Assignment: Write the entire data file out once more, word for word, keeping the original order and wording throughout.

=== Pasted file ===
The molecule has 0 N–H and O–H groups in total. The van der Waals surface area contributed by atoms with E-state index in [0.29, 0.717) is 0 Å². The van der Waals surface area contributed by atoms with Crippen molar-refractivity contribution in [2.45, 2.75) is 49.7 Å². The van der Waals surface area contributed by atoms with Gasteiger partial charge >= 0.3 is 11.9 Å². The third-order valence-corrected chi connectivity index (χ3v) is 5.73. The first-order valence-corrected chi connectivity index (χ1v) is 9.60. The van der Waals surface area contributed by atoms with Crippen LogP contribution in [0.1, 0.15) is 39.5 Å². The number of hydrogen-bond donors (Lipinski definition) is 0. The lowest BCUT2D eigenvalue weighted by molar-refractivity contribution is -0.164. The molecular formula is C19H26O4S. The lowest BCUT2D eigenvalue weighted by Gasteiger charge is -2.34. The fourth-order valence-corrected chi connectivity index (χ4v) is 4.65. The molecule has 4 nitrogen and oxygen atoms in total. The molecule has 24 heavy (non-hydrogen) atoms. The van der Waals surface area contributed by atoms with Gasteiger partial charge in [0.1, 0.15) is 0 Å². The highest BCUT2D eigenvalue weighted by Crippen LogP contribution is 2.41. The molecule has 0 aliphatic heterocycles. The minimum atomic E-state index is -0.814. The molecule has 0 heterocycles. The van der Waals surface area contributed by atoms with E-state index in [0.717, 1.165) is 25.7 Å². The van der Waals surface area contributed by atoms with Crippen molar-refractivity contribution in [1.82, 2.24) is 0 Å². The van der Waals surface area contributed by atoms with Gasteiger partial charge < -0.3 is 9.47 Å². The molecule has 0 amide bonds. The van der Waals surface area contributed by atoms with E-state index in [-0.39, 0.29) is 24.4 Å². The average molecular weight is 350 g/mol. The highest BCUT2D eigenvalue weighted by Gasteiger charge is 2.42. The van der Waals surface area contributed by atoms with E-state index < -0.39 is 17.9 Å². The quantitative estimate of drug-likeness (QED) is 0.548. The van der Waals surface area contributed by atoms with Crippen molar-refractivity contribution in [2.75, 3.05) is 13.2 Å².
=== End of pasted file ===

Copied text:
The molecule has 0 N–H and O–H groups in total. The van der Waals surface area contributed by atoms with E-state index in [0.29, 0.717) is 0 Å². The van der Waals surface area contributed by atoms with Crippen molar-refractivity contribution in [2.45, 2.75) is 49.7 Å². The van der Waals surface area contributed by atoms with Gasteiger partial charge >= 0.3 is 11.9 Å². The third-order valence-corrected chi connectivity index (χ3v) is 5.73. The first-order valence-corrected chi connectivity index (χ1v) is 9.60. The van der Waals surface area contributed by atoms with Crippen LogP contribution in [0.1, 0.15) is 39.5 Å². The number of hydrogen-bond donors (Lipinski definition) is 0. The lowest BCUT2D eigenvalue weighted by molar-refractivity contribution is -0.164. The molecular formula is C19H26O4S. The lowest BCUT2D eigenvalue weighted by Gasteiger charge is -2.34. The fourth-order valence-corrected chi connectivity index (χ4v) is 4.65. The molecule has 4 nitrogen and oxygen atoms in total. The molecule has 24 heavy (non-hydrogen) atoms. The van der Waals surface area contributed by atoms with Gasteiger partial charge in [0.1, 0.15) is 0 Å². The highest BCUT2D eigenvalue weighted by Crippen LogP contribution is 2.41. The molecule has 0 aliphatic heterocycles. The minimum atomic E-state index is -0.814. The molecule has 0 heterocycles. The van der Waals surface area contributed by atoms with E-state index in [0.717, 1.165) is 25.7 Å². The van der Waals surface area contributed by atoms with Crippen molar-refractivity contribution in [1.82, 2.24) is 0 Å². The van der Waals surface area contributed by atoms with Gasteiger partial charge < -0.3 is 9.47 Å². The molecule has 0 amide bonds. The van der Waals surface area contributed by atoms with E-state index in [-0.39, 0.29) is 24.4 Å². The average molecular weight is 350 g/mol. The highest BCUT2D eigenvalue weighted by Gasteiger charge is 2.42. The van der Waals surface area contributed by atoms with E-state index < -0.39 is 17.9 Å². The quantitative estimate of drug-likeness (QED) is 0.548. The van der Waals surface area contributed by atoms with Crippen molar-refractivity contribution in [2.75, 3.05) is 13.2 Å².